So after 5 rounds, I had 4 draws and one loss. At this point, I was quite close to the bottom of the
tournament cross-table.

Then a strange thing happened. Probably because I had no more expectations from this tournament, I started playing without inhibition. I won my first game against another low rated Indonesian. The next game I faced the late Edhi Handoko and won. In succession, I won another three games, one of them against an old nemesis, the late Ruben Rodriguez. What surprised me was how easy it was. These were players I were struggling with previously.  I felt like I had finally broken through a barrier.

After ten rounds and five wins in succession I had seven points! The international master norm requirement was nine points. I needed only two more points from the last three rounds.

I secured another win and a draw and with one more round to go, I was close to the prize that all Malaysian chess players was dreaming of but had eluded them - an international master norm.

At this stage this was the tournament standings:

Ardiansyah   9
Jimmy Liew   8.5
Ginting      8.5

The pairing was Jimmy - Ardiansyah and Ginting - Bachtiar. If Ginting won he could tie with Ardiansyah for first assuming that Ardiansyah drew. The question was whether Ardiansyah would be satisifed with a draw.

As I went over the possibilities I decided my best strategy was to play a safe game and wait for a draw offer. I literally could not sleep that night until towards the early morning perhaps around 5:00 AM I fell asleep from exhaustion.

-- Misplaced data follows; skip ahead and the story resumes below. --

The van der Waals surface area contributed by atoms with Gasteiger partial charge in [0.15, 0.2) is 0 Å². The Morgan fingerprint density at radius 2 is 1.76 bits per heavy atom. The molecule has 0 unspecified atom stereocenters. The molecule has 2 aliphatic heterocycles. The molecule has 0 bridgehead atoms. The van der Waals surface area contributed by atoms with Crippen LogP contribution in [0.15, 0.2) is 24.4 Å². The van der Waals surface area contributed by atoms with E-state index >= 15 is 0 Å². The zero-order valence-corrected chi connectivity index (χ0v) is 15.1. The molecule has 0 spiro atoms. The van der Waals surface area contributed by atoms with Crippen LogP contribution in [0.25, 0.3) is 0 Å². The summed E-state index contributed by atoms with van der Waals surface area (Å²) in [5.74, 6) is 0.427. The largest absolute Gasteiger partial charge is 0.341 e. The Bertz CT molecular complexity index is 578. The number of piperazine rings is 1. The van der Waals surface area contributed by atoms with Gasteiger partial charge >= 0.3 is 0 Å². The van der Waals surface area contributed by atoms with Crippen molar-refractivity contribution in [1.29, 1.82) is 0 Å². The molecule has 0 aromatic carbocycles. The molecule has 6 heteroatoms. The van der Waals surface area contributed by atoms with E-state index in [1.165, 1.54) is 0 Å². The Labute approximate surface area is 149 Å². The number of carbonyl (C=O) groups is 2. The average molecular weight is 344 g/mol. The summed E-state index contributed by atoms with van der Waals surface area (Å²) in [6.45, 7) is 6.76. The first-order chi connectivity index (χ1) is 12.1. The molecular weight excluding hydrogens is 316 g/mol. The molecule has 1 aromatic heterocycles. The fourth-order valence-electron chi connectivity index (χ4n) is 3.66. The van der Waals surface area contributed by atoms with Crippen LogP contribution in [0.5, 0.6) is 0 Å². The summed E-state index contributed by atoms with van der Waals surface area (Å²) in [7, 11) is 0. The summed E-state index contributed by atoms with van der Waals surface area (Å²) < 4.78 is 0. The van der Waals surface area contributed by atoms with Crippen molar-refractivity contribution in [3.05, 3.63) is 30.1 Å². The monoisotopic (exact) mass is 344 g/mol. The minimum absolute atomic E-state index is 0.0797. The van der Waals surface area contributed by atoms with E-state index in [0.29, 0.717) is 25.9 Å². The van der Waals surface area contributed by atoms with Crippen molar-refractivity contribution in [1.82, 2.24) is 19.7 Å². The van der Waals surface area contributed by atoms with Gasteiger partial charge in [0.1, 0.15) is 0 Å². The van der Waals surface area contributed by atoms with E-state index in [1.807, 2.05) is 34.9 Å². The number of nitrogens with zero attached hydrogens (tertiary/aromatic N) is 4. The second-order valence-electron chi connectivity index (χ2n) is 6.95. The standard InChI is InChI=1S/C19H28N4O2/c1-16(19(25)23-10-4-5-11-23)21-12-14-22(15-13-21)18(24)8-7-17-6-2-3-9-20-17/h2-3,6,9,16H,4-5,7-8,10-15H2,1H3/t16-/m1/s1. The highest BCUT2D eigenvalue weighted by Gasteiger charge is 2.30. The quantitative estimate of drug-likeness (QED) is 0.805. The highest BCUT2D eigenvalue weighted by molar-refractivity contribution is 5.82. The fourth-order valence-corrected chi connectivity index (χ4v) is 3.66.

I was certainly not in the best condition for this most important game. Due to lack of sleep my head was buzzing. Literally.

Usually my openings are sharp tactical games which served me well so far.  Today I opened move 1. Nf3 and headed into a Colle System, in accordance with my plan.

Players and officials kept coming over to my board, expecting the expected. I avoided meeting their eyes.

After a few moves,I glanced at Ardiansyah. The Indonesian is a short stout man with a muscular body. His neck is so short it is looks like his head is directly connected to his body. He would not look out of place in a boxing ring. He has a disarming smile - I heard it is quite a hit with the ladies - and in contrast to his physical appearance, his voice is deceptively soft.

He had his usual calm passive face - his eyes completely focused on the board. Oh my god! He is playing to win. I knew in my present state of mind, I would definitely lose the game. I felt like a lamb in the presence of a lion. No matter what I did, I would end up in his vice like jaws.

I made another move.

Out of the corner of my eyes, I saw one of the Indonesian official gesturing me over. 

"Why are you not offering a draw?"

I replied quietly, "I think he is playing for win"

"Offer him a draw!" was the command.

I dutifully crept back into my seat. I was so nervous I could not trust myself. Fearful that I would make a blunder, I searched the board for the safest move that I could play. Finally, I settled for 10. h3 and whispered "Draw?".

Ardiansyah immediately looked up at me, smiled his little smile and offered his hand. I had drawn with an old nemesis and made my first master norm.

In retrospect it seems that everyone knew Ardiansyah would accept a draw, except dumb old me.

Monday, July 12, 2010

Stories from beyond the board - IM Andronico Yap (1961 - 1990)

The story of this young Filipino master is a tragic one. But let's start with the chess part first.

Andronico Yap talents was given a chance to shine at the 1979 Marlboro Chess Classic in Manila. He was a helper at the event, operating those huge demonstration boards in the days when such things were still done manually.